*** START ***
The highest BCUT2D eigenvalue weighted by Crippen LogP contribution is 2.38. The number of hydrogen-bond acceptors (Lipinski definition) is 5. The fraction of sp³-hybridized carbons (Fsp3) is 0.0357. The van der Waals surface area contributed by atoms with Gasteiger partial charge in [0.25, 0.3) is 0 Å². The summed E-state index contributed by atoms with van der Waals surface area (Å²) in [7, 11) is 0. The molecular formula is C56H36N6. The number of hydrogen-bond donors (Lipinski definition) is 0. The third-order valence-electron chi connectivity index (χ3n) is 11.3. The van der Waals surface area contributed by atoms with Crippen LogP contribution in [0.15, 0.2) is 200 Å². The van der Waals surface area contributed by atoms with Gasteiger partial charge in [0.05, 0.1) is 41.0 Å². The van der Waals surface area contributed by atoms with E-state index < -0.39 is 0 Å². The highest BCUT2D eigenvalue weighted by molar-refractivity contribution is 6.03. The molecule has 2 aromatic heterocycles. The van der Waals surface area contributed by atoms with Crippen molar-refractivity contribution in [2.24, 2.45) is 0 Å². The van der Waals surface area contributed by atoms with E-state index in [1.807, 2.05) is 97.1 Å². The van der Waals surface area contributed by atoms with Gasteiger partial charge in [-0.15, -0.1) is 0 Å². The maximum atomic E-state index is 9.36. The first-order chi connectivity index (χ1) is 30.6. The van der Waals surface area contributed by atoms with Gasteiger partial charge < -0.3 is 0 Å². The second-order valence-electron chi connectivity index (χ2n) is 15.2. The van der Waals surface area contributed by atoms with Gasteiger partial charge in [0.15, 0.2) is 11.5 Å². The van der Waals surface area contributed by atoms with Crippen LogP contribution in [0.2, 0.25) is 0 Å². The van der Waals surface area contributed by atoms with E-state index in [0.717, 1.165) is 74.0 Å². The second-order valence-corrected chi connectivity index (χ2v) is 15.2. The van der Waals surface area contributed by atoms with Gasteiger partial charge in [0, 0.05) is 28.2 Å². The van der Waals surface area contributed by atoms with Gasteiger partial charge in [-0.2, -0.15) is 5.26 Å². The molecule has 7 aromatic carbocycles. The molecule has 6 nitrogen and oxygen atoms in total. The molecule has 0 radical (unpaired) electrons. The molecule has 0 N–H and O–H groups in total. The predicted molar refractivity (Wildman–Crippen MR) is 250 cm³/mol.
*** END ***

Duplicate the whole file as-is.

The highest BCUT2D eigenvalue weighted by Crippen LogP contribution is 2.38. The number of hydrogen-bond acceptors (Lipinski definition) is 5. The fraction of sp³-hybridized carbons (Fsp3) is 0.0357. The van der Waals surface area contributed by atoms with Gasteiger partial charge in [0.25, 0.3) is 0 Å². The summed E-state index contributed by atoms with van der Waals surface area (Å²) in [7, 11) is 0. The molecular formula is C56H36N6. The number of hydrogen-bond donors (Lipinski definition) is 0. The third-order valence-electron chi connectivity index (χ3n) is 11.3. The van der Waals surface area contributed by atoms with Crippen LogP contribution in [0.15, 0.2) is 200 Å². The van der Waals surface area contributed by atoms with Gasteiger partial charge in [0.05, 0.1) is 41.0 Å². The van der Waals surface area contributed by atoms with E-state index < -0.39 is 0 Å². The highest BCUT2D eigenvalue weighted by molar-refractivity contribution is 6.03. The molecule has 2 aromatic heterocycles. The van der Waals surface area contributed by atoms with Crippen molar-refractivity contribution in [2.24, 2.45) is 0 Å². The van der Waals surface area contributed by atoms with E-state index in [1.807, 2.05) is 97.1 Å². The van der Waals surface area contributed by atoms with Gasteiger partial charge in [-0.15, -0.1) is 0 Å². The maximum atomic E-state index is 9.36. The first-order chi connectivity index (χ1) is 30.6. The van der Waals surface area contributed by atoms with Gasteiger partial charge < -0.3 is 0 Å². The second-order valence-electron chi connectivity index (χ2n) is 15.2. The van der Waals surface area contributed by atoms with Gasteiger partial charge in [0.15, 0.2) is 11.5 Å². The van der Waals surface area contributed by atoms with Crippen LogP contribution in [0.2, 0.25) is 0 Å². The van der Waals surface area contributed by atoms with E-state index in [0.717, 1.165) is 74.0 Å². The second-order valence-corrected chi connectivity index (χ2v) is 15.2. The van der Waals surface area contributed by atoms with Gasteiger partial charge in [0, 0.05) is 28.2 Å². The van der Waals surface area contributed by atoms with Gasteiger partial charge in [-0.2, -0.15) is 5.26 Å². The molecule has 7 aromatic carbocycles. The molecule has 6 nitrogen and oxygen atoms in total. The molecule has 0 radical (unpaired) electrons. The molecule has 0 N–H and O–H groups in total. The predicted molar refractivity (Wildman–Crippen MR) is 250 cm³/mol.